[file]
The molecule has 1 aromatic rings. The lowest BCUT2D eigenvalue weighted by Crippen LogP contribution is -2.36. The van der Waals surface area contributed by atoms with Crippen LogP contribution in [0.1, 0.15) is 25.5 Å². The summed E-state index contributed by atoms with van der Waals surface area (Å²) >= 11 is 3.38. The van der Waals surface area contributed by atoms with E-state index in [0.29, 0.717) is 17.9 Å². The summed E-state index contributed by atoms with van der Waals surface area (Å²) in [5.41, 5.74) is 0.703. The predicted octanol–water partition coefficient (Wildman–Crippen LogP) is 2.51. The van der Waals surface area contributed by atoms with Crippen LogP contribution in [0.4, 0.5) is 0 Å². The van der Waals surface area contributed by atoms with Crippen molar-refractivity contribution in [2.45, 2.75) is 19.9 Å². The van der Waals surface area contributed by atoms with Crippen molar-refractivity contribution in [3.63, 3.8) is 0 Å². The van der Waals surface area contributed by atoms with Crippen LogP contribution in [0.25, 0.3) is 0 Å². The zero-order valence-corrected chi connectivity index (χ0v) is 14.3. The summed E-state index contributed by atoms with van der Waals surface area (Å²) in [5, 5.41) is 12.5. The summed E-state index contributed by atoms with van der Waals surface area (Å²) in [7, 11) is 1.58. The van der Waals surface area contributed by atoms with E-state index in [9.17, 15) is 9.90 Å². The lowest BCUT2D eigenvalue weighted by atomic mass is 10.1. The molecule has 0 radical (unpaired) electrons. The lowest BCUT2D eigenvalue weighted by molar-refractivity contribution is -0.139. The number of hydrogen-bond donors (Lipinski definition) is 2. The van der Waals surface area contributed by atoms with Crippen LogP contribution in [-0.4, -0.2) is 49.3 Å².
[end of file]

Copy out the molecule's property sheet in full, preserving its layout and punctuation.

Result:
The molecule has 1 aromatic rings. The lowest BCUT2D eigenvalue weighted by Crippen LogP contribution is -2.36. The van der Waals surface area contributed by atoms with Crippen LogP contribution in [0.1, 0.15) is 25.5 Å². The summed E-state index contributed by atoms with van der Waals surface area (Å²) >= 11 is 3.38. The van der Waals surface area contributed by atoms with E-state index in [0.29, 0.717) is 17.9 Å². The summed E-state index contributed by atoms with van der Waals surface area (Å²) in [5.41, 5.74) is 0.703. The predicted octanol–water partition coefficient (Wildman–Crippen LogP) is 2.51. The van der Waals surface area contributed by atoms with Crippen LogP contribution in [0.4, 0.5) is 0 Å². The van der Waals surface area contributed by atoms with Crippen molar-refractivity contribution in [2.45, 2.75) is 19.9 Å². The van der Waals surface area contributed by atoms with Crippen molar-refractivity contribution in [3.63, 3.8) is 0 Å². The van der Waals surface area contributed by atoms with Crippen LogP contribution in [0.25, 0.3) is 0 Å². The zero-order valence-corrected chi connectivity index (χ0v) is 14.3. The summed E-state index contributed by atoms with van der Waals surface area (Å²) in [5, 5.41) is 12.5. The summed E-state index contributed by atoms with van der Waals surface area (Å²) in [7, 11) is 1.58. The van der Waals surface area contributed by atoms with E-state index in [9.17, 15) is 9.90 Å². The lowest BCUT2D eigenvalue weighted by atomic mass is 10.1. The molecule has 0 radical (unpaired) electrons. The lowest BCUT2D eigenvalue weighted by molar-refractivity contribution is -0.139. The number of hydrogen-bond donors (Lipinski definition) is 2. The van der Waals surface area contributed by atoms with Crippen LogP contribution in [-0.4, -0.2) is 49.3 Å².